Brewed in Canada: The Untold Story of Canada's 350-Year-Old Brewing Industry

Brewed in Canada: The Untold Story of Canada's 350-Year-Old Brewing Industry

Brewed in Canada: The Untold Story of Canada's 350-Year-Old Brewing Industry

Brewed in Canada: The Untold Story of Canada's 350-Year-Old Brewing Industry

Synopsis

The Canadian brewing industry predates Confederation by two hundred years; Canada boasts the oldest, continuously operating brewery in North America. Canadian brewers have survived the persecution of the Temperance Movement and Prohibition, the Great Depression, two World Wars and the challenge of Free Trade. Today, brewing in Canada is a 10 billion dollar business whose one constant is change.

From its colonial past to the microbrewery renaissance, Brewed in Canadais a passionate narrative of individual power, colourful characters, family rivalries and foreign ownership. Individual stories tell of personal success and failure, bankruptcies, takeovers, consolidation and rationalization. As men of influence, these brewers made significant contributions to their local communities and the country. Beyond the day-to-day operation of their brewing business, some would make their mark in politics, while others built churches, hospitals and helped establish universities. A commitment to community service - and to brewing excellence - continues today.

Excerpt

In 1982, an unassuming English immigrant in his fifties established a small brewery in British Columbia that would spark a quiet revolution in this country’s three-hundred-year-old brewing industry. It was a modest beginning, but John Mitchell’s business venture gave birth to an idea that in time would challenge the very foundation of Canada’s brewing establishment.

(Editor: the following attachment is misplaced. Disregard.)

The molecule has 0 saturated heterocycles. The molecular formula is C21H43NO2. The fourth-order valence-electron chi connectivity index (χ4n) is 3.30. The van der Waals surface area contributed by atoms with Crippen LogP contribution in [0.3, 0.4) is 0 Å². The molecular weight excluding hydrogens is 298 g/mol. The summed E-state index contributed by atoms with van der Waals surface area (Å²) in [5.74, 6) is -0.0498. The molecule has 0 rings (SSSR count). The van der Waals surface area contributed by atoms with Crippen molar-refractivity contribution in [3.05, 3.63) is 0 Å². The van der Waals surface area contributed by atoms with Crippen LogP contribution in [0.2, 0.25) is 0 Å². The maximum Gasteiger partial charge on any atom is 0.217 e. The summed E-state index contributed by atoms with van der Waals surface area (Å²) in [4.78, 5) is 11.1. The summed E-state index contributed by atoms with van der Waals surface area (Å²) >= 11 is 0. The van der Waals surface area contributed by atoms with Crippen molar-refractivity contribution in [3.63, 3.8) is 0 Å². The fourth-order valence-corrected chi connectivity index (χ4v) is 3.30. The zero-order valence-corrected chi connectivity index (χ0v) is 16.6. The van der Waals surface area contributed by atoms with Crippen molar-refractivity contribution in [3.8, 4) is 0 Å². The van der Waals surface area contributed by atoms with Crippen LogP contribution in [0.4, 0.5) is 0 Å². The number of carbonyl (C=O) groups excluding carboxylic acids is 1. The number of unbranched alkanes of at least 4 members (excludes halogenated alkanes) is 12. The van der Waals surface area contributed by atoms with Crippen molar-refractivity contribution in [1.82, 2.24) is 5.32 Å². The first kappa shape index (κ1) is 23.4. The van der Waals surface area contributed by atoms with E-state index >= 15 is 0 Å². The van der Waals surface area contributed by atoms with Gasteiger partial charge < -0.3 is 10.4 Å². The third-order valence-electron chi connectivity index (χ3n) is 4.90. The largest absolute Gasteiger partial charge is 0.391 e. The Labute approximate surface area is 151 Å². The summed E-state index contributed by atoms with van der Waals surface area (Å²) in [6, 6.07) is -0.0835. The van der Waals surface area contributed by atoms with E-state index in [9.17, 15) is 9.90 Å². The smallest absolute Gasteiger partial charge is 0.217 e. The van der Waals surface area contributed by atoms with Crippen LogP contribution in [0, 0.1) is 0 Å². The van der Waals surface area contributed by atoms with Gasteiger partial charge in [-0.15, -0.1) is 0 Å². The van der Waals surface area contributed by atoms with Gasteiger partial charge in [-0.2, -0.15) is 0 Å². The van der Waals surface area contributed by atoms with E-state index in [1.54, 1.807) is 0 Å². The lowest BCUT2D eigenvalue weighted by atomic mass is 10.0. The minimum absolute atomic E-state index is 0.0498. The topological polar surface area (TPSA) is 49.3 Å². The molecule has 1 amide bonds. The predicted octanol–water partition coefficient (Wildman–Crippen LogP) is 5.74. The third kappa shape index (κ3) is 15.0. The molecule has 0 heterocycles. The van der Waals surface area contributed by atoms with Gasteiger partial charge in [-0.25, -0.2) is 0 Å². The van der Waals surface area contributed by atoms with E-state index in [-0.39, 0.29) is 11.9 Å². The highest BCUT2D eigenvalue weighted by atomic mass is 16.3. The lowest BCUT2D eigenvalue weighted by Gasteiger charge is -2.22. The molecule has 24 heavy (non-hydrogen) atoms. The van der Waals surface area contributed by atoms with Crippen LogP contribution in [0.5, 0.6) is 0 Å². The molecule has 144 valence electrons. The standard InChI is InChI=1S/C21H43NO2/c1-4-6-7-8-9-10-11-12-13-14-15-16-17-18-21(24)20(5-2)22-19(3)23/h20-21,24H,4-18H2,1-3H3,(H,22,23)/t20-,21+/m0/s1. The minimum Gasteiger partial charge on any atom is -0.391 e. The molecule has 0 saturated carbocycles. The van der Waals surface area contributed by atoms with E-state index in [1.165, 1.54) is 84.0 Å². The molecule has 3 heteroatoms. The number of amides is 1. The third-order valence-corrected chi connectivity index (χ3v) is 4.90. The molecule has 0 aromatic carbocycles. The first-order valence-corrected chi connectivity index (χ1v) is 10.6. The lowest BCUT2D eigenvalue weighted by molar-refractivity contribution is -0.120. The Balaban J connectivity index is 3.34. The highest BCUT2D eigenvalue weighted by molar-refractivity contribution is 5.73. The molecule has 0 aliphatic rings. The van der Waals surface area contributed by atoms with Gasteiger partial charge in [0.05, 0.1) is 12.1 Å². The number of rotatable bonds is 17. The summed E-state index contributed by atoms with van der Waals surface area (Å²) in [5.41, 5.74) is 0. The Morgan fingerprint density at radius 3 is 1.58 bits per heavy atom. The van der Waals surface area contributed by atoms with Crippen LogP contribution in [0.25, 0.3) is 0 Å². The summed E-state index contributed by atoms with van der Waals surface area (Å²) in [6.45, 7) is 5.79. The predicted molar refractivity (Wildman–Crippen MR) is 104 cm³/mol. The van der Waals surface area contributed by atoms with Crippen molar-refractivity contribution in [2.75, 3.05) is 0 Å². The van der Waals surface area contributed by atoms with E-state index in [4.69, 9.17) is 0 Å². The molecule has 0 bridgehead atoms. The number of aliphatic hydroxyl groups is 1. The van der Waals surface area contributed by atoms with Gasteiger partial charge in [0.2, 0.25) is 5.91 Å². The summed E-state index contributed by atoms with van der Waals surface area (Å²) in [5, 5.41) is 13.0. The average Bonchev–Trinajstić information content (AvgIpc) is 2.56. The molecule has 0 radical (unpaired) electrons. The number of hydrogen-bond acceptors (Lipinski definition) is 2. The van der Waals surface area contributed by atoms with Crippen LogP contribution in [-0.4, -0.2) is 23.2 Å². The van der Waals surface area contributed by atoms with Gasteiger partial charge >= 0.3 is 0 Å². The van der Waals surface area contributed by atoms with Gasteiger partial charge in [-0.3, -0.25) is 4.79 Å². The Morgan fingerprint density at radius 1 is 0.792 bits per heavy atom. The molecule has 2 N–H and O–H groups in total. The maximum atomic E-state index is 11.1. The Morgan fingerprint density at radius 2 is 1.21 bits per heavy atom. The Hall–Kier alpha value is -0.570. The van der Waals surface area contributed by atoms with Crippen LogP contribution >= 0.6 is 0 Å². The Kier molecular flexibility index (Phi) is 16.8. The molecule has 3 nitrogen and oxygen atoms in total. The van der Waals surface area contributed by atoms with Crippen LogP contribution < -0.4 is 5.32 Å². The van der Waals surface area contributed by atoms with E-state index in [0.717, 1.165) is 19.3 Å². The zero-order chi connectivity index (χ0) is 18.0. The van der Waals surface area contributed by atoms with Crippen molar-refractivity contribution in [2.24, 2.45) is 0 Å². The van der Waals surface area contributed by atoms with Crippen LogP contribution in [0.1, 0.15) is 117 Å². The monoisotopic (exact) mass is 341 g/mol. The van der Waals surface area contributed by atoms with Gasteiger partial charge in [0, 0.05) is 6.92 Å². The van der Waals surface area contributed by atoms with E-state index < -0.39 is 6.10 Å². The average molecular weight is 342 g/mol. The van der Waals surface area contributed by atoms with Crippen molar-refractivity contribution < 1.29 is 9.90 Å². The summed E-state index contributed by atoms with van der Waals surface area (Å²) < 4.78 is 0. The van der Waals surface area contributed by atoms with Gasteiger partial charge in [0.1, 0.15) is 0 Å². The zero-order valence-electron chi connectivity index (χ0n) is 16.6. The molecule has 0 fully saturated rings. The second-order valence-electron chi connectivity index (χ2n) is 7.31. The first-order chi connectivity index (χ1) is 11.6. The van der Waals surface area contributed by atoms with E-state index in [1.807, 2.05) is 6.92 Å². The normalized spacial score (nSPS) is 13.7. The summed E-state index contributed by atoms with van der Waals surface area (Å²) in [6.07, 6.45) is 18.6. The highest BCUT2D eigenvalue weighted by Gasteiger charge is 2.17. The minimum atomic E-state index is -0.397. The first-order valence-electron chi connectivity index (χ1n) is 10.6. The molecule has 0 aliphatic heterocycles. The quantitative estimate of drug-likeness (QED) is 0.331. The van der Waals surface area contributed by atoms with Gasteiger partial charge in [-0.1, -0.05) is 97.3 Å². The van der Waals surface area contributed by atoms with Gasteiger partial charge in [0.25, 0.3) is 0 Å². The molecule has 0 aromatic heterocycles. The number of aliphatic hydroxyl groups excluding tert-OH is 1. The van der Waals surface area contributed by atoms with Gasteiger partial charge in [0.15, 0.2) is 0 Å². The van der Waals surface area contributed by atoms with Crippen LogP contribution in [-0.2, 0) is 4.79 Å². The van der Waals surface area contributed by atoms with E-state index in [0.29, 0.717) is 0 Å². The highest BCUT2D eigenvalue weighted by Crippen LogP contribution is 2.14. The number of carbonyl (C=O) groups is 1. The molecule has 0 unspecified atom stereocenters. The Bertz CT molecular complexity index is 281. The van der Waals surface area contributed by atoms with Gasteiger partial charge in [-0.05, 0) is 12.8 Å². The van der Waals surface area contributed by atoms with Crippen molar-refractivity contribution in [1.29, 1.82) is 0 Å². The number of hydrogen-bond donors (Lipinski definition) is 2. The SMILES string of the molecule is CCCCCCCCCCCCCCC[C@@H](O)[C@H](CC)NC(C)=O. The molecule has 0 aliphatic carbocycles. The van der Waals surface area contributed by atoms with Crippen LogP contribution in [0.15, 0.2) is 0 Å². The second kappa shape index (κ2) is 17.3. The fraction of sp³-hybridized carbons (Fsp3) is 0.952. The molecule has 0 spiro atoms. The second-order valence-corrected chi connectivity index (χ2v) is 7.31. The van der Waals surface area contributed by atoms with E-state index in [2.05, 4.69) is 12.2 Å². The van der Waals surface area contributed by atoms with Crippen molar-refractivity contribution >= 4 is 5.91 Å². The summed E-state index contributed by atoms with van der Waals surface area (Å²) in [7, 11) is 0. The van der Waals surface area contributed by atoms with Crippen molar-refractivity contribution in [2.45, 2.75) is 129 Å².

Slight in stature, with the demeanour of a prep school teacher, John was outspoken about the homogenization of the beer being produced at that time. He was the first to produce cask-conditioned “real” ale in North America, and clearly pioneered the way for others to follow. In reflection, I’m sure John was not motivated by the idea of starting a brewing renaissance, but if credit goes to anyone for inspiring the microbrewery movement in this country, it must go to him.

John came to Canada in 1954 from England, where he had trained at London’s Westminster Technical Institute and had worked as a chef at the Mayfair Hotel. He’ll be the first to admit his main interest in beer in those days was drinking it. After settling in Vancouver, he worked for the next twenty years in the hotel business as a bar manager. It was during this period that neighbourhood pubs began to appear in the city, a . . .

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